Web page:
On 4 November 2022 the Financial Reporting Council issued, on behalf of the Pre-Emption Group, a new Statement of Principles - Disapplying pre-emption rights (the Principles). The Principles have been revised in line with the recommendations of the UK Secondary Capital Raising Review and its proposed adjustments to the guidance on non-pre-emptive issues, and are welcomed by market participants. The Principles relate to issues of equity securities (the Securities) for cash other than on a pre-emptive basis (i.e. other than pro rata to existing shareholders) by all companies with shares admitted to the premium listing segment of the Official List of the Financial Conduct Authority and to trading on the Main Market for listed securities of the London Stock Exchange. Companies with shares admitted to the standard listing segment of the Official List of the FCA or to trading on the Alternative Investment Market are also encouraged to adopt them. The Principles apply to all issues of Securities that are undertaken to raise cash, including a “cashbox” transaction (structure of raising funds from an issue of Securities for non-cash consideration through the acquisition of a special purpose vehicle).
The Principles aim to clarify the circumstances in which issuance of Securities on a non-pre-emptive basis would be appropriate and the factors to be taken into account in relation to:
- requesting a general disapplication of pre-emption rights at an Annual General Meeting;
- issuing equity securities pursuant to a general disapplication; and
- requesting a specific disapplication of pre-emption rights for an identified issuance of Securities.
General disapplication of pre-emption rights
A company may seek authority, by special resolution at an AGM, to issue Securities non-pre-emptively for cash representing:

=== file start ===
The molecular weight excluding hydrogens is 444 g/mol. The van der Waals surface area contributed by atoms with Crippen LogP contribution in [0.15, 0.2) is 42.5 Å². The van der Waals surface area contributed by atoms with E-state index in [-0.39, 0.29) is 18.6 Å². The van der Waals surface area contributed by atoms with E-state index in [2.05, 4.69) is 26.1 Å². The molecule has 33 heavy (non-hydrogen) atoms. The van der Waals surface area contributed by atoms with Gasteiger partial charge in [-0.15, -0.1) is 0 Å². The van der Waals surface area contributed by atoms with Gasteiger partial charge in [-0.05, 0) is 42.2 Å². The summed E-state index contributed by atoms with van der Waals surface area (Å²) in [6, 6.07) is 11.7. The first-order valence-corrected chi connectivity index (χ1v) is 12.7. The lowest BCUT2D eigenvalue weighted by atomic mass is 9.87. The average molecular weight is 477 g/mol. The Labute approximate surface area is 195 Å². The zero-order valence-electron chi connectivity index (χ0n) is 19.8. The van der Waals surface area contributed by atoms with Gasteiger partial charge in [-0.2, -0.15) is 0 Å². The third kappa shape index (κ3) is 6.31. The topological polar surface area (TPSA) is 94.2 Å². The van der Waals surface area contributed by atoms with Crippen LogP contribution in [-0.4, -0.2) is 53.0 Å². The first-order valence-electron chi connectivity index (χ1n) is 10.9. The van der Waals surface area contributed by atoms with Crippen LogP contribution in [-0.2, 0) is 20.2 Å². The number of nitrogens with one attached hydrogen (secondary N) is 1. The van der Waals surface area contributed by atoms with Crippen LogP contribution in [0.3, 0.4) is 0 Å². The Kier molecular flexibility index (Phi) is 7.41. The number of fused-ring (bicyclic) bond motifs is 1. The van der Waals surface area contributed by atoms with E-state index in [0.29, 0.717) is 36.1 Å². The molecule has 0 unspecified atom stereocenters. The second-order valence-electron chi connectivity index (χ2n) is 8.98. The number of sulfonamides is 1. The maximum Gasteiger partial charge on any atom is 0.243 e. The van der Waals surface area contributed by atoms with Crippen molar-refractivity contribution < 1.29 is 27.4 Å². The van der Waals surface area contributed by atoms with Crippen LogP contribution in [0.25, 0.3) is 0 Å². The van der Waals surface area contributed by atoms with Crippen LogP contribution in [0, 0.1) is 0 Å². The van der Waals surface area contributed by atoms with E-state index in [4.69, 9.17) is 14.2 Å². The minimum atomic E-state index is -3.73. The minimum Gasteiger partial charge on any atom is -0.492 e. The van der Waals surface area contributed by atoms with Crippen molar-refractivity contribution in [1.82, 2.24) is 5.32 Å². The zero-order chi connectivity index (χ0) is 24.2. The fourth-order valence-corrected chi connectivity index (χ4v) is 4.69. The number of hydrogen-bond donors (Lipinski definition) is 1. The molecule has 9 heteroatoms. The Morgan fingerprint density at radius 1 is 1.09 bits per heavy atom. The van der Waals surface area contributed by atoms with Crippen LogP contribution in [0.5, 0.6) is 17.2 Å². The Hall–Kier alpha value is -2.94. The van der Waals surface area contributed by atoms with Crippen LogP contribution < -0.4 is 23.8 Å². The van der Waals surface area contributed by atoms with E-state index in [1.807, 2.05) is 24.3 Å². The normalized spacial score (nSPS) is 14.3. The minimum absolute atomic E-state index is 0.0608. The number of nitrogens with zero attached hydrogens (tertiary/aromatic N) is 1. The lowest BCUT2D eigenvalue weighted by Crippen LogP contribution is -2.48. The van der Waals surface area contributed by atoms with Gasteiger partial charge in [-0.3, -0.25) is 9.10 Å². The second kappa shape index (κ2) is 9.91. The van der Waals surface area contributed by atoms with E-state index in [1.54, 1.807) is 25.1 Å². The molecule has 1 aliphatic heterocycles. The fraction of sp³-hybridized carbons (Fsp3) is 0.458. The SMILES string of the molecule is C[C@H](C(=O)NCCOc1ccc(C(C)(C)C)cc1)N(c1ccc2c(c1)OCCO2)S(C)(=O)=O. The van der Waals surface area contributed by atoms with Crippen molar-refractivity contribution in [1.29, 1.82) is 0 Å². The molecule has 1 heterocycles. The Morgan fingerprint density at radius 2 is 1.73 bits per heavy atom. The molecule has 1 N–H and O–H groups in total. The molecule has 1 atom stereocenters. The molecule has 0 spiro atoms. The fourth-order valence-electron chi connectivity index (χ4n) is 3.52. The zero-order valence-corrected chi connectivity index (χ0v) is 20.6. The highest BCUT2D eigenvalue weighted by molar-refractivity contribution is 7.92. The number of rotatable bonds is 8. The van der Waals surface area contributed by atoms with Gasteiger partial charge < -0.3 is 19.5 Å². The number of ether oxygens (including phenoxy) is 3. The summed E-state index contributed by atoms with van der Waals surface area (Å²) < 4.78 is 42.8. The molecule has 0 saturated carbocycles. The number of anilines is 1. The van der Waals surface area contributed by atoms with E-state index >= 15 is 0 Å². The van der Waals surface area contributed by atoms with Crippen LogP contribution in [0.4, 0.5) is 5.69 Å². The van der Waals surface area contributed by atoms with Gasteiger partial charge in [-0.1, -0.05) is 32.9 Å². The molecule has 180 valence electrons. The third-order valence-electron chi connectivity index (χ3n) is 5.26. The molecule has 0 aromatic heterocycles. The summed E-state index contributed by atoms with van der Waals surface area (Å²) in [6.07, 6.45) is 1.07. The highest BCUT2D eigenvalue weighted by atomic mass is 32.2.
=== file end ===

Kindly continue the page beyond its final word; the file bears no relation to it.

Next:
- no more than 10% of its issued ordinary share capital in any one year, on an unrestricted basis; and
- no more than an additional 10% of its issued ordinary share capital, to be used for either an acquisition or a specified capital investment which is announced contemporaneously with the issue, or which has taken place in the preceding 12-month period and is disclosed in the announcement.
The disapplication should be for no more than 15 months or until the company’s next AGM, whichever is the shorter period. In each case, a company may seek a further authority to disapply pre-emption rights for no more than 2% to be used only for the purposes of making a follow-on offer (after a placing) to retail investors and existing shareholders not allocated shares as part of the soft pre-emptive process. Further detail regarding the follow-on offer is set out below.
Capital hungry companies
Companies that need to raise larger amounts of capital more frequently (“capital hungry” companies) may seek additional disapplication authority and/or a disapplication over a longer period, provided that they highlight reasons for exceeding the standard level and/or the disapplication period at the time at which they make the request. Such companies may choose to put in place a disapplication prior to IPO and provide clear disclosure to investors in the IPO prospectus.
Issuing securities pursuant to a general disapplication
Companies issuing Securities non-pre-emptively pursuant to a general disapplication should:
- prior to announcing the issue, consult with key shareholders, to the extent reasonably practicable and permitted by law;